So we get to the burrito joint, and the owner, Chois, is already making burritos for two entrants who are to go just before us. The deal is this: eat an entire large burrito in two minutes or less, and it’s free. Place in the top 15 of qualifiers, and you’re invited to the prestigious contest that Sunday. A a quick glance at the board showed a slew of names recognized for their triumphant efforts – thirty or so names below the two minute barrier, etched in permanent marker for all eternity. Or until the ink wears out. Whichever comes first.

Among the names, at the very top, laid Someone Somebodicus from the USA. I can’t remember his name, but that was probably it. Clocked in at 1:11, his herculean effort was recognized as the quickest time set. We joked about his American origins, and after a few fat jokes from the Europeans in the group, realized that we’d be lucky to break two minutes and get our free burrito, let alone put Somebodicus in his place.

The two Korean entrants had just finished at a rapid pace of about two and a half minutes. Their red, strained, and painfully taut faces reconciled the pain me and the other entrants were about to endure. For sure, we wouldn’t be able to break two minutes. Some of us began to falter and wonder if competing was even worth it – after all, if you’re going to buy a burrito, you may as well enjoy it.

No one chickened out, however. We all took our seats, paid our respects to the pile of meat, cheese, and random assortment of vegetables wrapped in tortilla in front of us, and grabbed them like the hungry, angry, and determined men that we were. I took a sip of water to wet my gullet, put on my serious face, and brought the burrito to my mouth. The gaping maw of despair and darkness that is my mouth readied for the imminent feast. “Forgive me lord, for I realize not the tortuous and disgusting things I will wrought upon this innocent burrito. I am but only a hapless man.” I thought to myself.

I was not going to pay for this burrito, even if it killed me. I may enjoy eating, but I largely enjoy not paying for things even more. And I also forgot my wallet. I took a deep breath, looked at Mr. Chois as he readied the stopwatch, and reminded myself that obviously, placing in the top 15 was impossible, but if I had to pay for this burrito, I’d surely be tired from all the running from Mr. Chois, because he did look like a nimble fellow.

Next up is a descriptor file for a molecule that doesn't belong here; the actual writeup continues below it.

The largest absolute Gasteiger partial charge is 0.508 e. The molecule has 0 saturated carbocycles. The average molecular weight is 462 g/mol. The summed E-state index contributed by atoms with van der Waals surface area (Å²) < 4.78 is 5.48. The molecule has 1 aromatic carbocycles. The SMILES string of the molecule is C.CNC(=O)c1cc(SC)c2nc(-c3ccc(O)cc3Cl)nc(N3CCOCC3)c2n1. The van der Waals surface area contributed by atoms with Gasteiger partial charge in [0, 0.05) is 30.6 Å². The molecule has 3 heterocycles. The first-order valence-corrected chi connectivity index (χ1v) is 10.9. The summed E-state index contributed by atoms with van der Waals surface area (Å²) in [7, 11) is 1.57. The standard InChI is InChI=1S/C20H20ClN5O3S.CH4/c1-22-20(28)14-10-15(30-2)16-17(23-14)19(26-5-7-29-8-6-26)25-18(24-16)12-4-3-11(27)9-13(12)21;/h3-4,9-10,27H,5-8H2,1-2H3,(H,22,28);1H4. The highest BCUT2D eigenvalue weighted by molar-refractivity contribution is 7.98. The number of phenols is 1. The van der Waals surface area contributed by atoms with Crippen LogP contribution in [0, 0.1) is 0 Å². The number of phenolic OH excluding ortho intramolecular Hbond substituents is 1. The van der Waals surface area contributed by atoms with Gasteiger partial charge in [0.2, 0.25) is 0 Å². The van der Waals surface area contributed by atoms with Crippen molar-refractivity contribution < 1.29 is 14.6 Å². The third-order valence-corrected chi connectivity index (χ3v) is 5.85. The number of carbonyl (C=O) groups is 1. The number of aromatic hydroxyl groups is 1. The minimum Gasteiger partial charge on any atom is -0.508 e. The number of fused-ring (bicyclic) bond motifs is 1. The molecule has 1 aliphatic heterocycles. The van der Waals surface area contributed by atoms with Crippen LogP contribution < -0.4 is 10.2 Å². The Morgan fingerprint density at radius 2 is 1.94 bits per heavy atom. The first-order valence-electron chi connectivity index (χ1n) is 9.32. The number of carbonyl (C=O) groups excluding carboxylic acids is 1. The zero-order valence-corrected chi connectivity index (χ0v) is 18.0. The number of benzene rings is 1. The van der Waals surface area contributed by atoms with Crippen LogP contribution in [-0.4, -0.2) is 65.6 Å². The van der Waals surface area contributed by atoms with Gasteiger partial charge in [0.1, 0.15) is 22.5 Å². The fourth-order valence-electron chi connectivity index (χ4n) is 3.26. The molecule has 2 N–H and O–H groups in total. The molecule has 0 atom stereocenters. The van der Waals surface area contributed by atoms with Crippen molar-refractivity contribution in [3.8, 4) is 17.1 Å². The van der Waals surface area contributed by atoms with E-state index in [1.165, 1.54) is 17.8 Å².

He said go, and I shoved the burrito in my face. Bite by bite, I slid the bits of cooked flesh and assorted plants down my throat at an alarming rate. Something took hold of me, and I became a burrito eating demon. I don’t remember much from the actual feast, but when I came out of my crazed haze of hunger and darkness, all I remember was cheering. And before I knew it, my hands were empty, my mouth half full, and as I swallowed the last bit, I shouted “Chois’ Taco!” and my time was set.

One minute, and twelve seconds.

Not only had I broken the two minute barrier for my free burrito, I’d placed second in the preliminary, guaranteeing my seat in the competition on Sunday, as well as a complimentary five free burritos for my performance.

It was, without a doubt, the happiest day of my life.

The burrito was good. It was hearty. It was delicious. It was all a man could ask for. Well proportioned, cooked to serve right in front of you, and in a lovely little shop by the street, at a reasonable price at around $5.5 USD. The steak used was actually cooked perfectly, even if it was going to just be shoved into my face at seventy six miles an hour, which leads me to believe that it’s probably even more scrumptious when the chef knows the eater will probably get to take their time and enjoy it.

Restaurant Name: Chois’ Tacos

Cuisine: Mexican

Neighborhood: Sinchon

Address: 13-27 Changcheon-dong, Seodaemun-gu (서대문구 창천동 13-27) +82 2 362 2113

Directions: Take the subway, 2 line/Green line, to Sinchon Station. Go out exit number 3 and head towards Yonsei University. At the first intersection with a traffic light turn right. After about 100 meters, Chois’ Tacos will be on your right.Phone Number:Website: